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How NOT To End Up Stranded Or Crying At The Airport

October 23, 2019

As someone who loves to travel at every opportune moment, there have been multiple times when I’ve planned the perfect trip, gotten all excited, arrived at the airport and then found out some bit of information that I should have known before. Based on these instances, I can tell you that not knowing a few of the travel basics can make your trip way more stressful than it needs to be and can seriously threaten even the most flawlessly laid out plans.

 

 

Here is some advice so that you can learn from my travel woes:

 

1. Always get to the airport three hours before your international flight

 

I know, I know. Sometimes this is tough to do and may seem unnecessary, especially if you have an early morning flight. But you literally never know what emergency situation you might find yourself in and may need the time to sort things out. In my experience, the extra time comes in clutch when there are airline mix-ups and you find yourself at the wrong airport, or you need a document that you do not have but can get with a little time. This leads me to my second point:

 

2. Use every resource at your disposal to find out what official documents and/or vaccinations you need to enter your destination

 

Trust me when I say that you do not want to end up speeding to the nearest 24-hour clinic at 3am on Carnival Sunday to pay for an expensive vaccine that you already have because your airline won’t let you board the plane without proof of immunization. Yes, this actually happened to me. Don’t count on your airline to notify you beforehand about what is required for your trip. It’s your responsibility to call them or your destination country’s embassy to get the information and to make sure that you are adequately prepared. If you booked your trip through a travel agency, they should also be able to let you know what you need. If all else fails, use Google to access travel advisories.

 

 

3. Know how many months of validity before your passport’s date of expiration are required to enter your destination country

 

When I was in college, I planned an amazing getaway to St. Lucia that was supposed to take place right after my final exams. Dreaming of the golden sand and the warm Caribbean Sea was the only thing that got me through the countless cold and dreary all-nighters. I got to the airport exhausted and ready to jump on the flight to paradise. It was at that point that the personnel at the check-in desk notified me that I couldn’t board the flight because I had less than six months of validity on my passport.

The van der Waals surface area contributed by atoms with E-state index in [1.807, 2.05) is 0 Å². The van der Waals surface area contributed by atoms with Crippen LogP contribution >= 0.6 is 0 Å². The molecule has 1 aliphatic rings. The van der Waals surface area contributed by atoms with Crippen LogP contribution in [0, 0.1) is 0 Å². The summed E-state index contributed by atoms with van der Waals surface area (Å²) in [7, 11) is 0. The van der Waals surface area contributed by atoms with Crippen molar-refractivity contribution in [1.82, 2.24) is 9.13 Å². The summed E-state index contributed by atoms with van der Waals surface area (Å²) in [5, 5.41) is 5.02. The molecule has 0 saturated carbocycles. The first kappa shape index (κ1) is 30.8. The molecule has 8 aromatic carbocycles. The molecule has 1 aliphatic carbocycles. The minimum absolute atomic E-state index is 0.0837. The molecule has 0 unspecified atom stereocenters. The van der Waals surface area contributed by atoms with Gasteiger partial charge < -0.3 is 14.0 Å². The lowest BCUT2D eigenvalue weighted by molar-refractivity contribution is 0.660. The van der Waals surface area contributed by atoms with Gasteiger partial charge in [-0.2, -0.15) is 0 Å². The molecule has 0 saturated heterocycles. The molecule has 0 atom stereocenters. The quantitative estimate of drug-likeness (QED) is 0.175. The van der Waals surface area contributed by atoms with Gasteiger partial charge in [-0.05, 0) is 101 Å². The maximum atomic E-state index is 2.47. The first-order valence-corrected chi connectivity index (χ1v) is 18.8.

Due to the disappointment and the fatigue, I ended up having a full breakdown in the airport, but no amount of tears convinced the attendant to let me on the flight. Eventually they put me on a plane home where I was able to quickly renew my passport and get another flight to St. Lucia. Moral of the story? Don’t be like me. Pay attention to your passport’s expiry date and do your homework to know how much buffer time before the date of expiry is required by your destination country.

 

 

4. Make sure that you keep your travel documents in tip top shape

 

After an incredible few days of exploring Costa Rica, my favorite travel buddy and I headed to the airport to return home. When we arrived there, she was informed that she wouldn’t be allowed to board her flight to the U.S. because of some water stains on her passport. Pleading with and complaining to the airline officials got us nowhere and they continued to insist that she go to her country’s embassy in Costa Rica’s capital to get a new passport. Knowing that wasn’t a real option, we were beyond stressed. My advice? Save yourself the headache and make sure that your documents are in good condition to ensure that you have a smooth transition from the airport to your destination.

 

 

5. Have an easily accessible emergency fund at least the value of your return flight home

 

Our near Costa Rican catastrophe ended with my friend asking another airline’s check-in personnel if they would allow her to fly to the U.S. with her passport as it was. When they agreed, she had to buy a new return ticket for a flight that was scheduled to leave in under two hours. If she didn’t have the money for a new flight, she would have been in an even more difficult situation than the one she was already in. Sometimes even I am tempted to spend all of my emergency money on more craft souvenirs or on additional excursions that I didn’t really budget for.  However, on a trip abroad anything can happen and you should be financially prepared for any hiccup that the universe may decide to throw your way.

 

Nitya Gittens is a Freelance Graphic Designer and Illustrator based in Trinidad and Tobago. She considers herself a true culture vulture and spends an irrationally large amount of her free time planning vacation trips and befriending other people’s dogs.

 

She also enjoys sharing her experiences as an adventurer and a traveller through her articles written for Road Trip TT.

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